A new database released by Georgetown University’s Center on Education and Workforce (CEW) ranks 4,500 colleges and universities based on their return on investment (ROI).

“At 1,233 post-secondary institutions (30% of all colleges), more than half of students 10 years after enrollment earn less than a high school graduate,” the Center writes in its accompanying report. “Previous CEW research suggests that these low incomes may be linked to low college graduation rates and income disparities by gender, race and ethnicity.”

The ranking rated schools on a variety of factors, including tuition and costs, average student debt, graduation rates, and net income after enrollment. Institutions were ranked according to return on investment for periods of 10 years, 15 years, 20 years, 30 years and 40 years.

Some surprises on the list included the prestigious Harvard University, which ranked 133rd in the nation for 10-year net present value and 45th for 40-year net present value.

“Twenty-five of the 30 institutions with the best short-term net economic gains primarily award certificates or associate degrees,” the Center noted. “Because these programs require fewer credits, they generally leave students with less debt and allow them to enter the workforce sooner. In the long run, however, the returns from these programs are lower than those from institutions granting bachelor’s degrees because the long-term incomes of students are lower.

Four-year institutions with low graduation rates have lost points in the rankings as students often leave with loans but no degree to boost their income.

“College is generally fee-based, but the return on investment varies by degree, program of study, and institution,” said CEW Director Dr. Anthony P. Carnevale. “It’s important to educate people about the risk of taking loans but not graduating, which could rob them of the increased income that would help them repay those loans.”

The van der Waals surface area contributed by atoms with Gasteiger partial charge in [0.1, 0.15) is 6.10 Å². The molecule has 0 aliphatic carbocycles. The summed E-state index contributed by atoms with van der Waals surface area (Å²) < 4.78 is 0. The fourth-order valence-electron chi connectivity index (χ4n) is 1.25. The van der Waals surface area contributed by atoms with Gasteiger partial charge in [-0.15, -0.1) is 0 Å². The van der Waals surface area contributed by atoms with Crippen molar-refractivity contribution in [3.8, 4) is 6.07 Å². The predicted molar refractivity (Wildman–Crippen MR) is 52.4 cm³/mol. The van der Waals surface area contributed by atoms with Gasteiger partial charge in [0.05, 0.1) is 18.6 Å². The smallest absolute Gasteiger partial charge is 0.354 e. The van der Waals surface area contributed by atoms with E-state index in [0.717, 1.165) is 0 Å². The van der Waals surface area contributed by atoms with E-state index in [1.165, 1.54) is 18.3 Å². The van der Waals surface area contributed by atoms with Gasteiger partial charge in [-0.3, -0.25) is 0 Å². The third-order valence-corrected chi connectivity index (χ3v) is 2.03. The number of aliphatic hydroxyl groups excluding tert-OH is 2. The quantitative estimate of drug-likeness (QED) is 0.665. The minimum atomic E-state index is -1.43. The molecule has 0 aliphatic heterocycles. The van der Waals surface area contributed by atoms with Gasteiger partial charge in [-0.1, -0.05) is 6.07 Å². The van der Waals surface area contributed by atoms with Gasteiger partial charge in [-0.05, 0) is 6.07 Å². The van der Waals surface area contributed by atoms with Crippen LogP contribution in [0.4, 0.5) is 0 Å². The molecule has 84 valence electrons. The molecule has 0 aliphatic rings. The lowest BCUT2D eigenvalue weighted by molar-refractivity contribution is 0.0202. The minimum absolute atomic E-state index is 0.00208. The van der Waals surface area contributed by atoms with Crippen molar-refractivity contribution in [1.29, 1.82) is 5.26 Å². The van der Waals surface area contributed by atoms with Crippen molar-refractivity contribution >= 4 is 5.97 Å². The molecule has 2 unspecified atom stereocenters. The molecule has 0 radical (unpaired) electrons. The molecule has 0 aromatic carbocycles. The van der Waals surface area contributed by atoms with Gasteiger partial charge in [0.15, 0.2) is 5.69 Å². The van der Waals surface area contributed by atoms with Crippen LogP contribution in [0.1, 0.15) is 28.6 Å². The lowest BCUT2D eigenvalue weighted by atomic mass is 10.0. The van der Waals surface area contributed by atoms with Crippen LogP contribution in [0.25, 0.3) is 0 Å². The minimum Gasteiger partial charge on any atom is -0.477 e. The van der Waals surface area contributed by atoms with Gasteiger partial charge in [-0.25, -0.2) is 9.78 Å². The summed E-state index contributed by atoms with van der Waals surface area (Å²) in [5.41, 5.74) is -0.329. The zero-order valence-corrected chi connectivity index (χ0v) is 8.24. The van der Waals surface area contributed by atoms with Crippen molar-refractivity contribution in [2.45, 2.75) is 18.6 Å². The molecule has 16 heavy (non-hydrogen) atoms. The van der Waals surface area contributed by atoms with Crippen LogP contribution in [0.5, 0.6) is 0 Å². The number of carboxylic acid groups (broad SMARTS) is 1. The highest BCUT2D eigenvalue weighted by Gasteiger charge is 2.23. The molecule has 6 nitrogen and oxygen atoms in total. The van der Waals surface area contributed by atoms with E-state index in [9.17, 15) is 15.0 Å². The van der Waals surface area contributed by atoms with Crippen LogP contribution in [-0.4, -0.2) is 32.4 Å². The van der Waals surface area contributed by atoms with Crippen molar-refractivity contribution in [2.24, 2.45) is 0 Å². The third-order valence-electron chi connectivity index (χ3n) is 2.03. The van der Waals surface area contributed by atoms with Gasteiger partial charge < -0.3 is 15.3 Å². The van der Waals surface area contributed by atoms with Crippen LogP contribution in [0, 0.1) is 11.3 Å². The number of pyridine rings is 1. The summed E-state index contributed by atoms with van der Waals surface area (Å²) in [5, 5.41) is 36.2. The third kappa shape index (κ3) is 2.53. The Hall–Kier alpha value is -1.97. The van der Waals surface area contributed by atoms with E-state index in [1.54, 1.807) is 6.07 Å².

The top schools for long-term ROI were St. Louis University of Health Sciences and Pharmacy ($2.68 million), Albany College of Pharmacy and Health Sciences ($2.61 million), the Massachusetts College of Pharmacy and Health Sciences ($2.51). million), California Institute of Technology ($2.49 million) and Massachusetts Institute of Technology ($2.49 million).

Although private colleges dominated the top of the list, data actually showed that public schools on average have a better long-term return on investment.

“So the distinction is if you’ve gathered all the data from all the people who have gone public [institutions]they actually have a bit higher ROI, after 40 years and all the people combined who went to [private institutions],” CEW Director of Editorial and Educational Policy Martin Van Der Werf told Yahoo Finance in an interview. “But on an individual basis, you see soldiers at the top of the list.”

Public vs Private Schools